To identify potential relationships between monthly discharge (Q) and basin storage (S), GRACE TWSA data are used to represent storage variability and paired time series of Q–S are determined for each subbasin. Mean monthly observed discharge (m3 s−1) is converted to depth units (cm per month) by cumulating flow rates for each month and dividing by the drainage area upstream of each site (Table 1). Only non-winter months were selected to limit the impacts of snow processes on Qo–S relationships. Following work by Kim et al. (2009), we focus on the fact that most summer storage variability in the Mississippi River basin is not due to surface water storage, but instead to subsurface storage (including the vadose zone). Our assumptions are applied to the recession of the streamflow records, namely that baseflow drives the portion of streamflow that underlies monthly peaks, and that this baseflow amount can be regressed against storage to achieve the storage minimum with calculated uncertainty. Pairing Qo with S, we also assume that an average monthly discharge corresponds to the GRACE TWSA for the same month, which derives from a single measurement in the month concerned. However, the GRACE solution integrates temporal information from several ground tracks through the study region into the monthly gravity field, a single value carrying information for a whole month. Note that we focus on storage anomalies rather than absolute water storage to determine the discharge relationships because of the inability to quantify absolute storage based only on GRACE measurements.
To investigate baseflow (Qb) relationships, a forward-looking “low-flow filter” is developed and applied. The rationale for the filter is that both baseflow and event flow are represented in the discharge record at any time, but only the baseflow portion of streamflow serves to infer drainable storage. Hence, we assume that the storage-driven portion of discharge generally increases with increasing S, here represented by GRACE TWSA. To build the Qb–S relationship, the Qo–S paired series is sorted from the minimum to maximum value of S. Because Qo is assumed to increase with S, Qb for a given S is set to the forward-looking minimum Qo. Next, a Qb value is estimated for each S, based on minimum measured values of Qo:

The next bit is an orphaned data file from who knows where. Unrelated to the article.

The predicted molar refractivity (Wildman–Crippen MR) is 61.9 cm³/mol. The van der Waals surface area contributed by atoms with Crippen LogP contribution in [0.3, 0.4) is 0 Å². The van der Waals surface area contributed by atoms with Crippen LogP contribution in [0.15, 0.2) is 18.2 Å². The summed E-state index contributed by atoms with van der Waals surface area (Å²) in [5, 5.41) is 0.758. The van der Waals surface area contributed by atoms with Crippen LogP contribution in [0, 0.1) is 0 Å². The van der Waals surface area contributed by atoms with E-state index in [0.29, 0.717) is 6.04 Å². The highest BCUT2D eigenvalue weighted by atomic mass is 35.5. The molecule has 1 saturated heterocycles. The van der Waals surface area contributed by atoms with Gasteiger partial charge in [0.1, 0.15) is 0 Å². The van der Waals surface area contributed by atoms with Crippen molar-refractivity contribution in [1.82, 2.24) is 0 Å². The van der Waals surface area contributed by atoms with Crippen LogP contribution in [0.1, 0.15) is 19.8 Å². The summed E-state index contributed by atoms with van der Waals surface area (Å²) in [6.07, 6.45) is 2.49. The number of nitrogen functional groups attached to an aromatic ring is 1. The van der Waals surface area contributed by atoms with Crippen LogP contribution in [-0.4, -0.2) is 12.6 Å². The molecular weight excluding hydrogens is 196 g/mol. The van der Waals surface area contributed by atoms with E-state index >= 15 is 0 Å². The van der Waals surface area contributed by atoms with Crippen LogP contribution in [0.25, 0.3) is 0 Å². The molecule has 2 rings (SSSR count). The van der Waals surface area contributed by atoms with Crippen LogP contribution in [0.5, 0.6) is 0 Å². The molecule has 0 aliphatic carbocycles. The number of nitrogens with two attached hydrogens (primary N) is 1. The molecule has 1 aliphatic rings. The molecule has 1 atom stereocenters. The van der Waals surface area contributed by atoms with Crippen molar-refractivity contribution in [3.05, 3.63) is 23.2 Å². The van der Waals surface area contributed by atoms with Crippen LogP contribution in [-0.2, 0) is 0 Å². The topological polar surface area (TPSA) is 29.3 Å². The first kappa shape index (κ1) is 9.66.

where n is the number of forward-looking values remaining in the paired series. In other words, the filter looks at the next nQo values paired to the next n larger S values, selecting the minimum Qo as baseflow. The value of n can be subjective depending on the series size. Here, we used 20 % of the number of pairs (18 months), after analyzing the model's sensitivity to n (Fig. S1 in the Supplement). The process defines the low-flow envelope in the Qo–S series, where the variations in discharge above the minimum value are due to short duration rainfall–runoff events not captured in the monthly GRACE TWSAs. Here, we term the low-flow series as baseflow (Qb) but acknowledge our definition of baseflow may differ from other studies.
Building on previous studies (e.g., Kirchner, 2009; Reager et al., 2014), which suggest that summer river discharge and drainable storage generally show an exponential relationship, we assume a relationship for total discharge and estimated baseflow in the form of Eq. (2):
where Q is the non-winter discharge (Qo) or estimated baseflow (Qb), α and β are coefficients, and S is basin storage defined here as GRACE TWSA.
To transform TWSA into an absolute water storage value, referenced herein as drainable storage (Se) that directly influences discharge, a storage offset must best estimated. For example, Riegger and Tourian (2014) proposed a definition of time-dependent water absolute storage Se(t), using Eq. (3):
where TWSA(t) is the monthly storage anomaly, and So is an unknown constant storage offset. So only shifts the Se(t) series without impacting its temporal variability. Figure 2 shows how the TWSAs provide the same fit (e.g., R2) and exponential coefficient (β) accounting for the change in discharge with changing storage. Only the leading coefficient (α) changes in response to the value of the storage offset (So) being added to each TWSA. The intent of Fig. 2 is to demonstrate that TWSA and S can be used interchangeably by replacing α to account for the resulting desired storage units. The storage offset cannot be measured directly but should correspond to the long-term mean water storage for the region of interest. Based on the assumption that baseflow is driven by storage (Se) and therefore a linear function of storage, the relationship between discharge and TWSA can provide insights for estimating the representative So value, which provides an opportunity to estimate drainable storage.
3.1 Storage–discharge relationships